How Is the FCC Protecting Consumers in the Digital Age?
Speeches by Federal Communications Commission chairmen and commissioners don’t often get big headlines, so you’ll be forgiven if you missed the news of two interesting speeches by key FCC staffers recently that address the commission’s role in protecting consumers. Both speeches highlight the need for the FCC’s expertise in overseeing telecommunications – and working with the other agencies with jurisdiction in this area.
I. Overlapping Jurisdiction in Telecommunications Ensures Consumer Protections
On September 24, Gigi Sohn, Counselor to FCC Chairman Tom Wheeler, was in Providence, Rhode island, to deliver a speech titled, Consumer Protection in the Broadband Era: The Role of the FCC. Sohn highlighted what Chairman Wheeler sees as the two core responsibilities of the FCC: 1) to facilitate dynamic technological change and world-class networks that drive innovation, economic growth and improvements in the lives of the American people; and 2) to ensure that our networks reflect core values: universal access, public safety, and consumer protection. Although Wheeler believes competition is the most effective way to advance the public interest, there are many places, especially when it comes to broadband, where there’s no competition.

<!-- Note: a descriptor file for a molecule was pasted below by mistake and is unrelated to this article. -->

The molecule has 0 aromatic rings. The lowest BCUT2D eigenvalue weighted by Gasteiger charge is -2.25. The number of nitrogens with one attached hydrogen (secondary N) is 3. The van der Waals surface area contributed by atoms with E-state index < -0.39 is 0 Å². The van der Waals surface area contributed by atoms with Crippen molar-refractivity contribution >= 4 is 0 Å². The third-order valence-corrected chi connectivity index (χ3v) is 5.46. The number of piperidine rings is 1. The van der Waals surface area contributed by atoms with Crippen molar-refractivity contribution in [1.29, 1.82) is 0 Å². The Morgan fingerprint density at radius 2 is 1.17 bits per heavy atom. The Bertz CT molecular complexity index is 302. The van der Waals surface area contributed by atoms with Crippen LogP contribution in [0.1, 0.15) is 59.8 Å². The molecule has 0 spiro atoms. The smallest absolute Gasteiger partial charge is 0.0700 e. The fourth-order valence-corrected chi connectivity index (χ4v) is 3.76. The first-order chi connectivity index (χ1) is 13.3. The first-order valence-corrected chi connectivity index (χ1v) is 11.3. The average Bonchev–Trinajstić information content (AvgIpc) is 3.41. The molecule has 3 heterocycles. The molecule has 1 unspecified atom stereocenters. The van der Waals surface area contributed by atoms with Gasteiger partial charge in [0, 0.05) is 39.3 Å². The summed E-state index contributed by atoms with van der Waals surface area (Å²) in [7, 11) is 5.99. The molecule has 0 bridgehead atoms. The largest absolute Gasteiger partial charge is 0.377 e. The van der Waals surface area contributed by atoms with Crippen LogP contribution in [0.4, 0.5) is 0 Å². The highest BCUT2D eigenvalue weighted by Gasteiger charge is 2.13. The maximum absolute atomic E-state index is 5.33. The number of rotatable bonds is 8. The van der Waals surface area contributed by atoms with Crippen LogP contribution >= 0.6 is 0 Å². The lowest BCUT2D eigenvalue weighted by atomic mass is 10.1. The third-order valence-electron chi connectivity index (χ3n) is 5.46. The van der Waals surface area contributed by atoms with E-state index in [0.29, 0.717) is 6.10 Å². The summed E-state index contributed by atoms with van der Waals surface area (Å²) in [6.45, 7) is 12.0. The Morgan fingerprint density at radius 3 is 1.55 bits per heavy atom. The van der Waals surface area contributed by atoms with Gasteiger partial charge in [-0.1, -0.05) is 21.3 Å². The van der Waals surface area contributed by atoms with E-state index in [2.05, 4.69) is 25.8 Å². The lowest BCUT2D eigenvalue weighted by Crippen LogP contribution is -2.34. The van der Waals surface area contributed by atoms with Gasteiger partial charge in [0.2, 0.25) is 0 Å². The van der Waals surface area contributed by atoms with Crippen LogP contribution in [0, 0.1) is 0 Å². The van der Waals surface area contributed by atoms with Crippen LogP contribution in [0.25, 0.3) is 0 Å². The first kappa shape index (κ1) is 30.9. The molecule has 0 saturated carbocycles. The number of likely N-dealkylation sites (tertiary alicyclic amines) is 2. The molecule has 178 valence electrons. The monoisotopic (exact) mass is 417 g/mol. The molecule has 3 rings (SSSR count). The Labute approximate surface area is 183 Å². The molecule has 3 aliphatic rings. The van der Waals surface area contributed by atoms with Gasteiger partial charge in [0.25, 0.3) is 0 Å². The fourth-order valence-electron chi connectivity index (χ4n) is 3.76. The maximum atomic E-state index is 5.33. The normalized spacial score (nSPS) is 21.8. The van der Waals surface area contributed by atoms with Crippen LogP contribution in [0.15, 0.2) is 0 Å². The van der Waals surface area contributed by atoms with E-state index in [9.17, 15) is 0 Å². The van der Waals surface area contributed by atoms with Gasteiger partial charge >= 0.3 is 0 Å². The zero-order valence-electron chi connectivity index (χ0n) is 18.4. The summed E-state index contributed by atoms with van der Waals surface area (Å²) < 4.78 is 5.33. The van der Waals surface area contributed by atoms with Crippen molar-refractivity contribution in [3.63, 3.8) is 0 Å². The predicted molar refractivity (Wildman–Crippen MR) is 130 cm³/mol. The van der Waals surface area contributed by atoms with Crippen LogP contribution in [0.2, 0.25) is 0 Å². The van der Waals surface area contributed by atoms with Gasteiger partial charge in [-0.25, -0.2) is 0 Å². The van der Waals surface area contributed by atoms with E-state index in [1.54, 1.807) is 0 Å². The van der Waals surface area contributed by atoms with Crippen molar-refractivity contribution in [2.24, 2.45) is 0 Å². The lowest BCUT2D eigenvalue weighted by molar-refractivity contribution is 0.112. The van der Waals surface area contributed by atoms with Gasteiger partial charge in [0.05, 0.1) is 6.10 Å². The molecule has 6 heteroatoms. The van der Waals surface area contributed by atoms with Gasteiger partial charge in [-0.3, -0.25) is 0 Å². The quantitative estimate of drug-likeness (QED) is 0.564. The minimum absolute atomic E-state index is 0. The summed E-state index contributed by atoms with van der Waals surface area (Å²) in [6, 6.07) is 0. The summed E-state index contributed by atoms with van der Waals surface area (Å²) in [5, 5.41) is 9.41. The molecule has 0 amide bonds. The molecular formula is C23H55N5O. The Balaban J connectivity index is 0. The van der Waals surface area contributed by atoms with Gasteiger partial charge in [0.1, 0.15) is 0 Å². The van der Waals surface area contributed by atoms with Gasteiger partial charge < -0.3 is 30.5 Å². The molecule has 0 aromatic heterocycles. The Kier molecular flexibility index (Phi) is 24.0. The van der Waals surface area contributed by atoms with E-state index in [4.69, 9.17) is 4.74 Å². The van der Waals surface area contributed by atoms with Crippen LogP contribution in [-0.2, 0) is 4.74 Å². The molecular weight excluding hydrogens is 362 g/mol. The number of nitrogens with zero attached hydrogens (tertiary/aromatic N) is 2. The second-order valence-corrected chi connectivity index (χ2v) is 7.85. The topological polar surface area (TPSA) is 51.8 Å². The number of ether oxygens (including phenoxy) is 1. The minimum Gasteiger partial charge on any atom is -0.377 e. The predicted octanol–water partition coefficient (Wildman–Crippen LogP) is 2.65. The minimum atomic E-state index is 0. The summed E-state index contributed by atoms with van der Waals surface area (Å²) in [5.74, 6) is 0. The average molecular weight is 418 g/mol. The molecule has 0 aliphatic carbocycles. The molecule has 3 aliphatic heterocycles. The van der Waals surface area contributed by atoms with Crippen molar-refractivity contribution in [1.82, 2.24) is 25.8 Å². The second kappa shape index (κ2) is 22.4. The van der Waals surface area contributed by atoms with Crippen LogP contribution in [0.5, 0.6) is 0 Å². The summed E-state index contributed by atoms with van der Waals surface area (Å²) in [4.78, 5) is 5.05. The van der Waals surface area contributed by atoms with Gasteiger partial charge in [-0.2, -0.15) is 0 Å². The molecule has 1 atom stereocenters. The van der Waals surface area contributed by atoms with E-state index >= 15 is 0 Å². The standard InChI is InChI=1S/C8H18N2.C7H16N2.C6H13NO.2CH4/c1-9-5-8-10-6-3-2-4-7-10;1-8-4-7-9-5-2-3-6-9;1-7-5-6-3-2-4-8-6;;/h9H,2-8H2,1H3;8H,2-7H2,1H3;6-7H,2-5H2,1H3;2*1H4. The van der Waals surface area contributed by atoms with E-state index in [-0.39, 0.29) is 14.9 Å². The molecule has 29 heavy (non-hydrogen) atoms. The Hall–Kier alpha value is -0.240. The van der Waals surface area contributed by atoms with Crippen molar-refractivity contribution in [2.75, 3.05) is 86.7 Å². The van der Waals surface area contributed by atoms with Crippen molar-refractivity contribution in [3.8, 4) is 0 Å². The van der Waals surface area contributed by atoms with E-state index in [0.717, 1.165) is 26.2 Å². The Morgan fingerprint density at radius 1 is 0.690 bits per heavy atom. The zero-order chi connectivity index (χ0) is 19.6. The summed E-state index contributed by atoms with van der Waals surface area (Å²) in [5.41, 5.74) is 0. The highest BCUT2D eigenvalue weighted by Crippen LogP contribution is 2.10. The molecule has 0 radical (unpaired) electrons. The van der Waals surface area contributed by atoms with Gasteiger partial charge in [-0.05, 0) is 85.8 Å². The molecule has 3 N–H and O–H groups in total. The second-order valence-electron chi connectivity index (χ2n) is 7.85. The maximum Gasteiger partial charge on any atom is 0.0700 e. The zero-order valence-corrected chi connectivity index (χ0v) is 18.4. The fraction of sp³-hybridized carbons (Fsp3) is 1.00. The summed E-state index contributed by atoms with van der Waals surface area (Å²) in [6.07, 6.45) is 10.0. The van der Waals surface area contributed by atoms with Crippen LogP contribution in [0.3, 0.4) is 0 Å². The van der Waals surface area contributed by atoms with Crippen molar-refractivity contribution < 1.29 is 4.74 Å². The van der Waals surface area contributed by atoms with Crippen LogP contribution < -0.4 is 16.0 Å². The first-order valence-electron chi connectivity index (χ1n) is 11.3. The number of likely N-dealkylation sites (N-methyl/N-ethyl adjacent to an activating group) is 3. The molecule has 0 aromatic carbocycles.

Sohn’s speech has two main points. The first is that, in a country where access to the broadband Internet is inarguably critical to full participation in our society and our economy, oversight of the industry by more than one entity is not only prudent, but also necessary. “Each agency brings a different set of requirements, principles, and expertise to these matters and as such,” Sohn said, “the agencies can both complement each other and make sure that there are no gaps in oversight of the companies operating in this space.”